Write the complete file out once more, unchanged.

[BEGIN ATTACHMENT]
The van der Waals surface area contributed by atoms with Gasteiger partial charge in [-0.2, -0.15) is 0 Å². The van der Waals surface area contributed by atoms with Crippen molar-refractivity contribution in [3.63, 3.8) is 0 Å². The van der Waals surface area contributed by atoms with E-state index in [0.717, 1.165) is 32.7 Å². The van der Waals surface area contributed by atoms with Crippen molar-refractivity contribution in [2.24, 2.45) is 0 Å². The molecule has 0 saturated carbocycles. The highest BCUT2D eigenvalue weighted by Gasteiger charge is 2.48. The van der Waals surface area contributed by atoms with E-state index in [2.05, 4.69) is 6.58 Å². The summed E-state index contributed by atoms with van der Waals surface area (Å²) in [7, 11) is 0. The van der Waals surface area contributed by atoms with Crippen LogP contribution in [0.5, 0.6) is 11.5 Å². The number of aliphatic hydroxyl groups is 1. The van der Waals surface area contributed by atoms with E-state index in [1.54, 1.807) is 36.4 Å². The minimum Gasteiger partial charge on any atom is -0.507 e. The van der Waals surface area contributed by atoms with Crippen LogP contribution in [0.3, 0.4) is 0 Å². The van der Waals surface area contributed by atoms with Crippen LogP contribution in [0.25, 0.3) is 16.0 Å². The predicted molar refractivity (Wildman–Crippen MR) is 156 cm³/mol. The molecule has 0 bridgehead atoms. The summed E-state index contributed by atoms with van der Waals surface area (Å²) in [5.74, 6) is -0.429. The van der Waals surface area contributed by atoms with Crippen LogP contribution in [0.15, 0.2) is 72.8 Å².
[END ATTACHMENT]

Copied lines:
The van der Waals surface area contributed by atoms with Gasteiger partial charge in [-0.2, -0.15) is 0 Å². The van der Waals surface area contributed by atoms with Crippen molar-refractivity contribution in [3.63, 3.8) is 0 Å². The van der Waals surface area contributed by atoms with E-state index in [0.717, 1.165) is 32.7 Å². The van der Waals surface area contributed by atoms with Crippen molar-refractivity contribution in [2.24, 2.45) is 0 Å². The molecule has 0 saturated carbocycles. The highest BCUT2D eigenvalue weighted by Gasteiger charge is 2.48. The van der Waals surface area contributed by atoms with E-state index in [2.05, 4.69) is 6.58 Å². The summed E-state index contributed by atoms with van der Waals surface area (Å²) in [7, 11) is 0. The van der Waals surface area contributed by atoms with Crippen LogP contribution in [0.5, 0.6) is 11.5 Å². The number of aliphatic hydroxyl groups is 1. The van der Waals surface area contributed by atoms with E-state index in [1.54, 1.807) is 36.4 Å². The minimum Gasteiger partial charge on any atom is -0.507 e. The van der Waals surface area contributed by atoms with Crippen LogP contribution in [0.3, 0.4) is 0 Å². The van der Waals surface area contributed by atoms with Crippen LogP contribution in [0.25, 0.3) is 16.0 Å². The predicted molar refractivity (Wildman–Crippen MR) is 156 cm³/mol. The molecule has 0 bridgehead atoms. The summed E-state index contributed by atoms with van der Waals surface area (Å²) in [5.74, 6) is -0.429. The van der Waals surface area contributed by atoms with Crippen LogP contribution in [0.15, 0.2) is 72.8 Å².